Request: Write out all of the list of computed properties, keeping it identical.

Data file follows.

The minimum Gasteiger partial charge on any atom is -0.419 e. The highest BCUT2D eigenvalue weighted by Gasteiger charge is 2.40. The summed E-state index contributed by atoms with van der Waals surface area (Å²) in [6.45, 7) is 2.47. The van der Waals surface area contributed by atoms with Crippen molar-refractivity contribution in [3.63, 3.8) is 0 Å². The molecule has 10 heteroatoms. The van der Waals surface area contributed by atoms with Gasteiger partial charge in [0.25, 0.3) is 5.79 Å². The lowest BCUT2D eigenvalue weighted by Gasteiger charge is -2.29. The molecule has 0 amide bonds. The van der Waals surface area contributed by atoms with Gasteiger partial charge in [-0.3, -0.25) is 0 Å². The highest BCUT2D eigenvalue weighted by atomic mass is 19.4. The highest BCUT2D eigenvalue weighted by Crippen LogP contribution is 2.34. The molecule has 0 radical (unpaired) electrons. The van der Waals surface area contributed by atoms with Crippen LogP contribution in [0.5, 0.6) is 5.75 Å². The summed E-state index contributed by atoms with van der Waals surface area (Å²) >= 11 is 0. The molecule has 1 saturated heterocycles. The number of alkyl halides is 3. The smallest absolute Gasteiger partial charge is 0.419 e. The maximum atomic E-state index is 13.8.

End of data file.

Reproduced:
The minimum Gasteiger partial charge on any atom is -0.419 e. The highest BCUT2D eigenvalue weighted by Gasteiger charge is 2.40. The summed E-state index contributed by atoms with van der Waals surface area (Å²) in [6.45, 7) is 2.47. The van der Waals surface area contributed by atoms with Crippen molar-refractivity contribution in [3.63, 3.8) is 0 Å². The molecule has 10 heteroatoms. The van der Waals surface area contributed by atoms with Gasteiger partial charge in [0.25, 0.3) is 5.79 Å². The lowest BCUT2D eigenvalue weighted by Gasteiger charge is -2.29. The molecule has 0 amide bonds. The van der Waals surface area contributed by atoms with Gasteiger partial charge in [-0.3, -0.25) is 0 Å². The highest BCUT2D eigenvalue weighted by atomic mass is 19.4. The highest BCUT2D eigenvalue weighted by Crippen LogP contribution is 2.34. The molecule has 0 radical (unpaired) electrons. The van der Waals surface area contributed by atoms with Crippen LogP contribution in [0.5, 0.6) is 5.75 Å². The summed E-state index contributed by atoms with van der Waals surface area (Å²) >= 11 is 0. The molecule has 1 saturated heterocycles. The number of alkyl halides is 3. The smallest absolute Gasteiger partial charge is 0.419 e. The maximum atomic E-state index is 13.8.